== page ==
While internal considerations delay the growth of the project, geopolitical considerations could revive the expansion and the creation of a true regionalization.
By allocating 1 billion euros for the Three Seas Initiative on February 15, 2020, Donald Trump has left many surprised. The Trump administration made it clear that it was a its bid to thwart Russia and China’s growing sway in the region: as such, the help was conditioned on giving up Russian gas or Chinese telecommunications technology in order to buy from the US. There are also voices in the region that point out that while US officials have made high profile and grand announcements about backing schemes such as TSI, work on the ground has been limited. There is however no doubt about the existence of a high bi-partisan support for the TSI coming from Washington. 
The bid to unseat Moscow or Beijing might also look more convincing if Washington were to put more than 1 billion dollars on the table. However, that dollop of cash does appear to have been sufficient to allow the US to settle in the EU’s backyard, with its presence now keenly felt by both critics and supporters of Washington’s interest as aimed to raise TSI resilience to Russia’s dominance of energy supplies, or counter China’s offer to bankroll rail and road upgrades under its Belt and Road Initiative (BRI). As the newly passed US resolution states, the “shared goal” in increasing connectivity between the three seas is there to “counter Russian and Chinese malign influence”. “Good to see bipartisan support in the house for the Three Seas Initiative, which could become a private-sector led alternative to China’s BRI,” – Michael Carpenter, a foreign policy advisor to President Joe Biden, tweeted in January. This 18th of February, US secretary of State Antony J. Blinken, in an official statement has renewed the Biden government implication in the project, without ever indicating when and whether the funds would be allocated.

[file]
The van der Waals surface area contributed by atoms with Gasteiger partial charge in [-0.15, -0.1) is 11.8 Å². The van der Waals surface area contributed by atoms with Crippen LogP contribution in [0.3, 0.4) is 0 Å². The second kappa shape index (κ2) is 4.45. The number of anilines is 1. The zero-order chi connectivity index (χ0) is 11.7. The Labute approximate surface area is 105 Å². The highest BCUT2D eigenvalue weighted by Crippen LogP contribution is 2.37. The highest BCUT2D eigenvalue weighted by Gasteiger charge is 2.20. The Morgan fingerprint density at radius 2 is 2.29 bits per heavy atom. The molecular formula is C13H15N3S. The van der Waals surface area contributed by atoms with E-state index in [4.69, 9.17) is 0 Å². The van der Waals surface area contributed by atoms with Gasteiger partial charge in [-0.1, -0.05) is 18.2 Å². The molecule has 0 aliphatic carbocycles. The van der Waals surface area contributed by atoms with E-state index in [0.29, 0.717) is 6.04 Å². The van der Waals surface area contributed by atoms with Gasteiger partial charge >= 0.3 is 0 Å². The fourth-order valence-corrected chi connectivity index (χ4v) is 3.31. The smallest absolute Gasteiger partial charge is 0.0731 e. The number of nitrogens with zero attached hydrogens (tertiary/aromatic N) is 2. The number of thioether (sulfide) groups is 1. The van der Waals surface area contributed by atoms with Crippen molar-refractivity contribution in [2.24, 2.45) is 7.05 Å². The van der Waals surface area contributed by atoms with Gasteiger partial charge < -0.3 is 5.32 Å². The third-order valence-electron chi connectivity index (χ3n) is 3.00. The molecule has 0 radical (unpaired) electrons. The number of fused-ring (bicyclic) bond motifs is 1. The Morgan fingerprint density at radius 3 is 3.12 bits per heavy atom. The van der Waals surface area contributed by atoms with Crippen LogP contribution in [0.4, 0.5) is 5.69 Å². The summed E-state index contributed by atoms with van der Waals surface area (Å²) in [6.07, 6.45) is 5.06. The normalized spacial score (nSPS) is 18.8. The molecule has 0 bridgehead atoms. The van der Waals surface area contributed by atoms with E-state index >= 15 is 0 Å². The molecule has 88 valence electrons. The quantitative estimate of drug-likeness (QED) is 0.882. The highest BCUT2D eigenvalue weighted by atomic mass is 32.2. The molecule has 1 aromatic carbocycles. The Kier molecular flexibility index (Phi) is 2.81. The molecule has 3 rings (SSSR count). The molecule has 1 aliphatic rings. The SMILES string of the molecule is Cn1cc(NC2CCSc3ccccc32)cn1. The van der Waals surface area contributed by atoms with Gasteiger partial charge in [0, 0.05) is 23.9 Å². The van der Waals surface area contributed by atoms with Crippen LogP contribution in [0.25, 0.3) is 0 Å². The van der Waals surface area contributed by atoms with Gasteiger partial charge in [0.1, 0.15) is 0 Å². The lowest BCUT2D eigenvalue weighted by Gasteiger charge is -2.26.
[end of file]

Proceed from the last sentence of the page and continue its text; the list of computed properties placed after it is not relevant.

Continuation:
On the other hand, through this sudden interest in this new regional cooperation, the United States perhaps saw in it the beginnings of a new bulwark against the growing influence of Russia in this geographical area. Indeed, the countries of Central and Eastern Europe have always seen Russia as a serious threat since the fall of the Soviet bloc in 1991.
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 As Mr. Ian Brzezinski noted in his intervention at the conference “Central European Visions: The Three Seas Initiative and its Possible Impact for Central Europe”, 25th November 2020 , link at : https://www.youtube.com/watch?v=RI9wWMEMn6o / The US House of Representatives in November passed a bipartisan resolution in support of the Three Seas Initiative (3SI) – a partnership to develop infrastructure across Central and Eastern European (CEE) – in a strong sign that the incoming administration will maintain US support for it.
 Secretary of State Video : https://video.state.gov/detail/videos/top-stories/video/6232984921001/secretary-blinken-remarks-on-the-three-seas-initiative?autoStart=true